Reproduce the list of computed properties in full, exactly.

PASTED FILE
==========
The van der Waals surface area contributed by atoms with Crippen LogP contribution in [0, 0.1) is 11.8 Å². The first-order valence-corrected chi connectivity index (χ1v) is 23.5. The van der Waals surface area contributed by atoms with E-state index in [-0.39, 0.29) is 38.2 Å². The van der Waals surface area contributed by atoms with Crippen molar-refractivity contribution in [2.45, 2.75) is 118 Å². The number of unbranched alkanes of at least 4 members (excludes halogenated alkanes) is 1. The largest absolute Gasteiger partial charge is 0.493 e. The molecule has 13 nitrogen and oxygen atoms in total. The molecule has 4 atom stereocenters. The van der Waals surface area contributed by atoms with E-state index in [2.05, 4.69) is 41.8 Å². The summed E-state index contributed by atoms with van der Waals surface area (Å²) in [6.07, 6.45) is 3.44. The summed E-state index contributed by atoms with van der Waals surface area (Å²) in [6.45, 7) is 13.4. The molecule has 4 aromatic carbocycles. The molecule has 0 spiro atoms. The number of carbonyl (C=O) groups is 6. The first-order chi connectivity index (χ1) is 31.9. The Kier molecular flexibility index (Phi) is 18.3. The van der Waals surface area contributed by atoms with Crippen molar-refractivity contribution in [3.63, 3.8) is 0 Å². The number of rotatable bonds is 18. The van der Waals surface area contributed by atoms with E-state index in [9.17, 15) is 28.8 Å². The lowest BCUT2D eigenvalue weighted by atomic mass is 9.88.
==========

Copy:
The van der Waals surface area contributed by atoms with Crippen LogP contribution in [0, 0.1) is 11.8 Å². The first-order valence-corrected chi connectivity index (χ1v) is 23.5. The van der Waals surface area contributed by atoms with E-state index in [-0.39, 0.29) is 38.2 Å². The van der Waals surface area contributed by atoms with Crippen molar-refractivity contribution in [2.45, 2.75) is 118 Å². The number of unbranched alkanes of at least 4 members (excludes halogenated alkanes) is 1. The largest absolute Gasteiger partial charge is 0.493 e. The molecule has 13 nitrogen and oxygen atoms in total. The molecule has 4 atom stereocenters. The van der Waals surface area contributed by atoms with E-state index in [2.05, 4.69) is 41.8 Å². The summed E-state index contributed by atoms with van der Waals surface area (Å²) in [6.07, 6.45) is 3.44. The summed E-state index contributed by atoms with van der Waals surface area (Å²) in [6.45, 7) is 13.4. The molecule has 4 aromatic carbocycles. The molecule has 0 spiro atoms. The number of carbonyl (C=O) groups is 6. The first-order chi connectivity index (χ1) is 31.9. The Kier molecular flexibility index (Phi) is 18.3. The van der Waals surface area contributed by atoms with Crippen molar-refractivity contribution in [3.63, 3.8) is 0 Å². The number of rotatable bonds is 18. The van der Waals surface area contributed by atoms with E-state index in [9.17, 15) is 28.8 Å². The lowest BCUT2D eigenvalue weighted by atomic mass is 9.88.